Senate proposes leave benefits for palliative care

Care for aging loved ones likely to eclipse child care as the pressing issue.
By David Brown
|Canadian HR Reporter|Last Updated: 04/12/2001

Canadian businesses can expect a dramatic spike in the numbers of employees who need time to provide care and support for their elderly baby boomer parents. And an aging population invariably means more people caring for dying loved ones.

In response, Canadian employees should be given palliative care leave benefits, akin to parental leave, to care for loved ones in need of full-time care as they approach death, according to recommendations from a senate subcommittee.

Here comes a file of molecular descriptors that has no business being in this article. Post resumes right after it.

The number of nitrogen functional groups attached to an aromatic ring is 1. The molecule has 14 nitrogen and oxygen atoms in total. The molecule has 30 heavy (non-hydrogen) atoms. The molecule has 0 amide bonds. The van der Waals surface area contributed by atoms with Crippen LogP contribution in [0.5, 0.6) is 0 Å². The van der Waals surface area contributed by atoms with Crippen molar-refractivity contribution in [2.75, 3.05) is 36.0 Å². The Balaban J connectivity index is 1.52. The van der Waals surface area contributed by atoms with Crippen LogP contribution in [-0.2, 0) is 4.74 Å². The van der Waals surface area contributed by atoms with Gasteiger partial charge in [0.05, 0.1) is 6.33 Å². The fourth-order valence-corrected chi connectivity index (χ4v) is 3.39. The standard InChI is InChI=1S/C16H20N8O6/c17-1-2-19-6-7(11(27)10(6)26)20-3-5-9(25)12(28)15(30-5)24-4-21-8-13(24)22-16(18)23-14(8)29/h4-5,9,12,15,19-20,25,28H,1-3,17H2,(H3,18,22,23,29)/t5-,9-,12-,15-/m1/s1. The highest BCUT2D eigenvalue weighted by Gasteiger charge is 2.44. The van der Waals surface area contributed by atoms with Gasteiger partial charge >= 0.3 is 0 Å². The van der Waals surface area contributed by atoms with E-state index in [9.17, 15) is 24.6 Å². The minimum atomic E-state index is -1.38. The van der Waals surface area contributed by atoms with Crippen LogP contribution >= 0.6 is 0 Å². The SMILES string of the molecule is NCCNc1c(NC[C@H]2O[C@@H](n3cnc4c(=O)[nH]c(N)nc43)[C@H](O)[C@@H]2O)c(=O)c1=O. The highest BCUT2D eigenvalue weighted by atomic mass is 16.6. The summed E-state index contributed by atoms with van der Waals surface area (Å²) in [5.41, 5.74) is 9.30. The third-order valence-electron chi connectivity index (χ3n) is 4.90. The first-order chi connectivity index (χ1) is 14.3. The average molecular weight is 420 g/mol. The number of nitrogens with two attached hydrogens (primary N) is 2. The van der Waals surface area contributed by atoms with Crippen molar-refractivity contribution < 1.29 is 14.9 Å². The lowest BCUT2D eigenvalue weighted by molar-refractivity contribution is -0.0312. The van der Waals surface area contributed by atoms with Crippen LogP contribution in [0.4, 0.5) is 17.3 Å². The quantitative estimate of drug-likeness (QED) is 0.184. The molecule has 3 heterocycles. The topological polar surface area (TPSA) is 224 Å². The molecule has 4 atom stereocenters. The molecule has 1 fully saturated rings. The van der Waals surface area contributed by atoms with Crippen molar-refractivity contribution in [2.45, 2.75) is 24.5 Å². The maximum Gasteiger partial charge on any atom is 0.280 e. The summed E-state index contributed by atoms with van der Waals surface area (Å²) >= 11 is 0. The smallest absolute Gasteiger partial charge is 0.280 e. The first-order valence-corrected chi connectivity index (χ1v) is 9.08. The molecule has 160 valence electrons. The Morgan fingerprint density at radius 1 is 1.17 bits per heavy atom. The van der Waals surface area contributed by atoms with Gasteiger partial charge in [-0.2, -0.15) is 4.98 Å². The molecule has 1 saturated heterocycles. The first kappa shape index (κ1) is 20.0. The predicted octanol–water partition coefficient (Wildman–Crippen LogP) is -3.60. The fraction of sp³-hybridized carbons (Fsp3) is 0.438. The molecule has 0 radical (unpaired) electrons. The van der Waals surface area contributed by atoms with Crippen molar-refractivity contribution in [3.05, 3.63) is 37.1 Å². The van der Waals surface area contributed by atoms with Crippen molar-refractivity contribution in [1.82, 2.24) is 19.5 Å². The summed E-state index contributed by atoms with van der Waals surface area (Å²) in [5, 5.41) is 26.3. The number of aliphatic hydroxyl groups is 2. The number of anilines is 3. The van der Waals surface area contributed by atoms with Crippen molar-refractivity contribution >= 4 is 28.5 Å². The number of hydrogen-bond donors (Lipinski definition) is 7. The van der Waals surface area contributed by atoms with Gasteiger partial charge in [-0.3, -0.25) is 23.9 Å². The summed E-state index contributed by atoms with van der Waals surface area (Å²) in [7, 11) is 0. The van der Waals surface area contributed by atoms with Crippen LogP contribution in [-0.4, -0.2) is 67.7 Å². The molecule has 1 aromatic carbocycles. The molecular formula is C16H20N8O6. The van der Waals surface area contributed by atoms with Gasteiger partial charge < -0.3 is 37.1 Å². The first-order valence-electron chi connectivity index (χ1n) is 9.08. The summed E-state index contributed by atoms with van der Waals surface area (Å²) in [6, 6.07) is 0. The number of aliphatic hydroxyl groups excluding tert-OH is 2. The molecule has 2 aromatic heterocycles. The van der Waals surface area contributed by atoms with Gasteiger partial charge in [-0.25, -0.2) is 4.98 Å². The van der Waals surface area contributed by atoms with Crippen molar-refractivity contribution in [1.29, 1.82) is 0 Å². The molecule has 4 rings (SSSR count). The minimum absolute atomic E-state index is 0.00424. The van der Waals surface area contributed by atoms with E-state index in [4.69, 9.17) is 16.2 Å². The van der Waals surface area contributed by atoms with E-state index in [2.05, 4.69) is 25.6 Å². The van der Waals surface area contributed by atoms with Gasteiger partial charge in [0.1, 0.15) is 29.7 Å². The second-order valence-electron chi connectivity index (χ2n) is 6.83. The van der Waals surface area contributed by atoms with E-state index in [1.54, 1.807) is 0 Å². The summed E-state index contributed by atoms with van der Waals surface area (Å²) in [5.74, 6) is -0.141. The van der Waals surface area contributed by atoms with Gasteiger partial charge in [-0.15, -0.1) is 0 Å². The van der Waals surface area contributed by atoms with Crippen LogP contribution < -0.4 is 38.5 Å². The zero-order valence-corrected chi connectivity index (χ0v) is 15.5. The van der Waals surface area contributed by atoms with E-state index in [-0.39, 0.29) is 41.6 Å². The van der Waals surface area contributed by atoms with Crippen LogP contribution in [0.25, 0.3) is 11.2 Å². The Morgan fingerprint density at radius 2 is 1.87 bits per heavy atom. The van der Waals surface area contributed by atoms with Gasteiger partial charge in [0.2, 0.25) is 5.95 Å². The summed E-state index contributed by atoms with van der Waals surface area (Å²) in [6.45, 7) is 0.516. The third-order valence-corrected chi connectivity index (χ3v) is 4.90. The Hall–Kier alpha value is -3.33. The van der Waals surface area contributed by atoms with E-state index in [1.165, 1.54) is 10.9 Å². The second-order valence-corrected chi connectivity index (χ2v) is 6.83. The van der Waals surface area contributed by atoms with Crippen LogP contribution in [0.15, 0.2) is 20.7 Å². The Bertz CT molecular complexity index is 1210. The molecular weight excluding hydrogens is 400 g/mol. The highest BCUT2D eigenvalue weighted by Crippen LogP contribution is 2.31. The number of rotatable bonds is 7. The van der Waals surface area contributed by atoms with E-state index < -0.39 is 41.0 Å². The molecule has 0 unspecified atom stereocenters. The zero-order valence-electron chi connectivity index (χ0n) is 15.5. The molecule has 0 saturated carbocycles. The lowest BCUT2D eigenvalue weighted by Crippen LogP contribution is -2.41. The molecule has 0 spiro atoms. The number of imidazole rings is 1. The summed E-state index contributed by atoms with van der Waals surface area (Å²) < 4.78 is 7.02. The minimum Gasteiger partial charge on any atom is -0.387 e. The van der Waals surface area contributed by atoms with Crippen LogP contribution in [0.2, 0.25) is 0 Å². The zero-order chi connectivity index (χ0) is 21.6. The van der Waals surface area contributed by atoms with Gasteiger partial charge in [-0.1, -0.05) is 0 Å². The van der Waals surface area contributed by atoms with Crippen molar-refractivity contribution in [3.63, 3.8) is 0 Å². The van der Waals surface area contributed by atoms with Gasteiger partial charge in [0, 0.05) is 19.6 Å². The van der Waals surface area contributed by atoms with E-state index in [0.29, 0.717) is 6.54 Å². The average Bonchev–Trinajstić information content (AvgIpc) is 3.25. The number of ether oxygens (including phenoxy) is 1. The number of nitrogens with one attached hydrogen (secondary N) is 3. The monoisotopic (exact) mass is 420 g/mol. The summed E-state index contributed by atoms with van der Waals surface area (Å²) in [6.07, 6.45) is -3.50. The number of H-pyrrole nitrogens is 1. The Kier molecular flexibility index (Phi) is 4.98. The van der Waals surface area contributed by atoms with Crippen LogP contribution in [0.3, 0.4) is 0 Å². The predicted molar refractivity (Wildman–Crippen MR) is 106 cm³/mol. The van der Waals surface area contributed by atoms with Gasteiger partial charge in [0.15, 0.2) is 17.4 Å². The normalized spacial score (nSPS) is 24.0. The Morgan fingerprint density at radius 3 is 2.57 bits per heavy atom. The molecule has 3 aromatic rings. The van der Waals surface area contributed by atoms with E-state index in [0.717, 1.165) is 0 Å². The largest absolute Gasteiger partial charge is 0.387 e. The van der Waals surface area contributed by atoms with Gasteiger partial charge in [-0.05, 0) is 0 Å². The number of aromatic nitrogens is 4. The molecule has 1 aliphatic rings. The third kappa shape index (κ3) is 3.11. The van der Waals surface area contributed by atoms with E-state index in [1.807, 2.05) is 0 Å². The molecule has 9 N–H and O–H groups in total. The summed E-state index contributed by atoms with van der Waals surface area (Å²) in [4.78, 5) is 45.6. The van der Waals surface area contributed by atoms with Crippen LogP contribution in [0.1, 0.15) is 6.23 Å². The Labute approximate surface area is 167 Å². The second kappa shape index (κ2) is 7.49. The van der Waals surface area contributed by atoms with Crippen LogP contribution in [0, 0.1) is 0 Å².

The government may have to legislate income security and job protection for employees who are attempting to balance work while trying to provide care for dying loved ones because employers are not doing enough to help employees cope with this difficult task, said Senator Sharon Carstairs, chair of the senate subcommittee to update “Of Life and Death,” a 1995 report that made recommendations regarding palliative care.